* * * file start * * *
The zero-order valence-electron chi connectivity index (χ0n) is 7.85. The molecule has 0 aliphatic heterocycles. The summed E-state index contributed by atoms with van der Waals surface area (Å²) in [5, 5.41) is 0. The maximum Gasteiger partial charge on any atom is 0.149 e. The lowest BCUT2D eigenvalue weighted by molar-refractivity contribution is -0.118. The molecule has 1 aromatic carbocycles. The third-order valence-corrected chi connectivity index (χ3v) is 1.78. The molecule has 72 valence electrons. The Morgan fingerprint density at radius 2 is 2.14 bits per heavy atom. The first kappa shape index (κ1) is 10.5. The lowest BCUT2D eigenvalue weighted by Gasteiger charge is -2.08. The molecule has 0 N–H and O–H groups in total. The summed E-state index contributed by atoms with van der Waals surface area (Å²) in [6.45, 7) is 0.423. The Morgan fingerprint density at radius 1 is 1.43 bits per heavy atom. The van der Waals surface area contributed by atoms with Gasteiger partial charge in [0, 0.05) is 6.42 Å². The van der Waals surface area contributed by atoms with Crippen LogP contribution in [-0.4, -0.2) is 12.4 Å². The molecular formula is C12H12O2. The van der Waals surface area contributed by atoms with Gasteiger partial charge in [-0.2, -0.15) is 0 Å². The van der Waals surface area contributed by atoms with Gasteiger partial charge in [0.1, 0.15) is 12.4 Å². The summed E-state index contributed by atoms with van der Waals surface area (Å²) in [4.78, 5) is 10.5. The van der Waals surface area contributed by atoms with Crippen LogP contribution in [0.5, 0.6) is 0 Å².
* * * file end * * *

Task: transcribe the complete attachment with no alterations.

The zero-order valence-electron chi connectivity index (χ0n) is 7.85. The molecule has 0 aliphatic heterocycles. The summed E-state index contributed by atoms with van der Waals surface area (Å²) in [5, 5.41) is 0. The maximum Gasteiger partial charge on any atom is 0.149 e. The lowest BCUT2D eigenvalue weighted by molar-refractivity contribution is -0.118. The molecule has 1 aromatic carbocycles. The third-order valence-corrected chi connectivity index (χ3v) is 1.78. The molecule has 72 valence electrons. The Morgan fingerprint density at radius 2 is 2.14 bits per heavy atom. The first kappa shape index (κ1) is 10.5. The lowest BCUT2D eigenvalue weighted by Gasteiger charge is -2.08. The molecule has 0 N–H and O–H groups in total. The summed E-state index contributed by atoms with van der Waals surface area (Å²) in [6.45, 7) is 0.423. The Morgan fingerprint density at radius 1 is 1.43 bits per heavy atom. The van der Waals surface area contributed by atoms with Gasteiger partial charge in [0, 0.05) is 6.42 Å². The van der Waals surface area contributed by atoms with Crippen LogP contribution in [-0.4, -0.2) is 12.4 Å². The molecular formula is C12H12O2. The van der Waals surface area contributed by atoms with Gasteiger partial charge in [-0.2, -0.15) is 0 Å². The van der Waals surface area contributed by atoms with Gasteiger partial charge in [0.1, 0.15) is 12.4 Å². The summed E-state index contributed by atoms with van der Waals surface area (Å²) in [4.78, 5) is 10.5. The van der Waals surface area contributed by atoms with Crippen LogP contribution in [0.5, 0.6) is 0 Å².